- Meeting abstract or poster presentation. These are presentations made at meetings/conventions of a scientific society. There are hundreds made every year, and preliminary research is presented in poster sessions or formal presentations. Usually, there is a lot of question and answers, that of course doesn’t show up in a link to the abstract or poster, that can help explain data. Moreover, these types of presentations vary from nearly ready for publication to pure speculation. They have not been peer-reviewed (although peer review can unintentionally happen through tough questions). They are not published formally. And they often do not contain enough explanation of methods, data, analysis, and other issues to evaluate properly. I would not consider this type of information as anything but “observational” in a scientific sense. In an article in JAMA, the authors found that within 3 years after abstracts were presented at meetings, 50% were published in high-impact journals, 25% in low-impact journals, and 25% remained unpublished. Interestingly, the 39 abstracts that received front-page coverage in newspapers had a publication rate almost identical to the overall publication rate. The authors concluded that, “abstracts at scientific meetings receive substantial attention in the high-profile media. A substantial number of the studies remain unpublished, precluding evaluation in the scientific community.” In other words, until the research is published in peer reviewed journals, it’s hard to evaluate their quality and importance.
- Press releases or news reports. Do not accept the conclusions stated by a press release from a major research university, they haven’t been peer reviewed. I have a feed filled with press releases from major research universities, and I’ve found errors in interpretation from the university’s public relations office relative to the real research. However, it is possible to use a press release to chase down the actual published, and peer reviewed study. So, it’s not completely worthless.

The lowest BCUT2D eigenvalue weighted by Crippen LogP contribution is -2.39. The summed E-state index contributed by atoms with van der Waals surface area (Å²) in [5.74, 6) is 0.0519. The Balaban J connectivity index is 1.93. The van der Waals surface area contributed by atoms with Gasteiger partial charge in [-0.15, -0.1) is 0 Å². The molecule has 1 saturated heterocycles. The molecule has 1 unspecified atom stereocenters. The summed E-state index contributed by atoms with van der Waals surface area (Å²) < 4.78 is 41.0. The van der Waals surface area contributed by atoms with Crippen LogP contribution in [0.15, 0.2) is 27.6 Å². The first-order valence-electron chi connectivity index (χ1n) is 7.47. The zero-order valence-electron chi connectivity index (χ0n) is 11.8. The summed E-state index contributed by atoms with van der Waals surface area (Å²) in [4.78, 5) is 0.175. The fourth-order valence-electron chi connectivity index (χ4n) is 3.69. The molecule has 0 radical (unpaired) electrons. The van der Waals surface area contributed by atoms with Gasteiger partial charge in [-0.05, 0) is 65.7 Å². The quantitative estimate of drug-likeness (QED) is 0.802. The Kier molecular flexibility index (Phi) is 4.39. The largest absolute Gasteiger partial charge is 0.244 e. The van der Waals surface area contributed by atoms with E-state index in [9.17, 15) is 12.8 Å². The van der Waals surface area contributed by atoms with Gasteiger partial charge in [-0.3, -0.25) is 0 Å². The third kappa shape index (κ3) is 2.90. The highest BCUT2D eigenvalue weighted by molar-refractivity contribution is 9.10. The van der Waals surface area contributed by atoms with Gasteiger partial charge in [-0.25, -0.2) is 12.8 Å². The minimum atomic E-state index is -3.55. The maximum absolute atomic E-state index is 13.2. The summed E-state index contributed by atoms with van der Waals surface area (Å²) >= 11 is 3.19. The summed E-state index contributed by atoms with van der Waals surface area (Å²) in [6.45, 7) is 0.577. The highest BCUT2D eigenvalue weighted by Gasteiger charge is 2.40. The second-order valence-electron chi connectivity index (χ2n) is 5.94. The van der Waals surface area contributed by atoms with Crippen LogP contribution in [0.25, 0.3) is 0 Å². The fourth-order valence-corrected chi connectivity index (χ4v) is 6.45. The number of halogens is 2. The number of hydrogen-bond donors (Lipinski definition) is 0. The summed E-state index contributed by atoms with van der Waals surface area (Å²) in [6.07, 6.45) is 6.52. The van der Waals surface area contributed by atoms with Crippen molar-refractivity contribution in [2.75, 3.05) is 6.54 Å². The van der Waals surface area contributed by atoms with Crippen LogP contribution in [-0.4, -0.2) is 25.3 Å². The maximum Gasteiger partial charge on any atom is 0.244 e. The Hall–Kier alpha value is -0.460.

- Natural News or Mike Adams, the Health Ranger. Let me make this clear, Natural News is a foul, fetid, putrid sewer of information, which befouls any real science with lies. The antisemitic, anti-science, anti-knowledge website, Whale.to, similarly reeks of malodorous smells of pure garbage. Anyone who uses either site as a source for anything in medicine loses the discussion without any further debate. The pseudoscience pushers who claim that they’ve done extensive “research” into a subject, and quote either of these websites are beneath contempt, and supports the hypothesis that those who support anti-science are intellectually lazy charlatans.
In the false debate (but let’s make it happen anyways), one must give weight to not only more evidence, but critically to the quality of evidence. If I go into such a debate with 5 or 10 published systematic reviews that all revolve around a scientific consensus, and the other “side” has poorly done studies or, and this happens a lot, quotes from Natural News, it’s no longer a debate. It is simply a shutout (to use a sports metaphor), with the other side barely able to walk on the same field.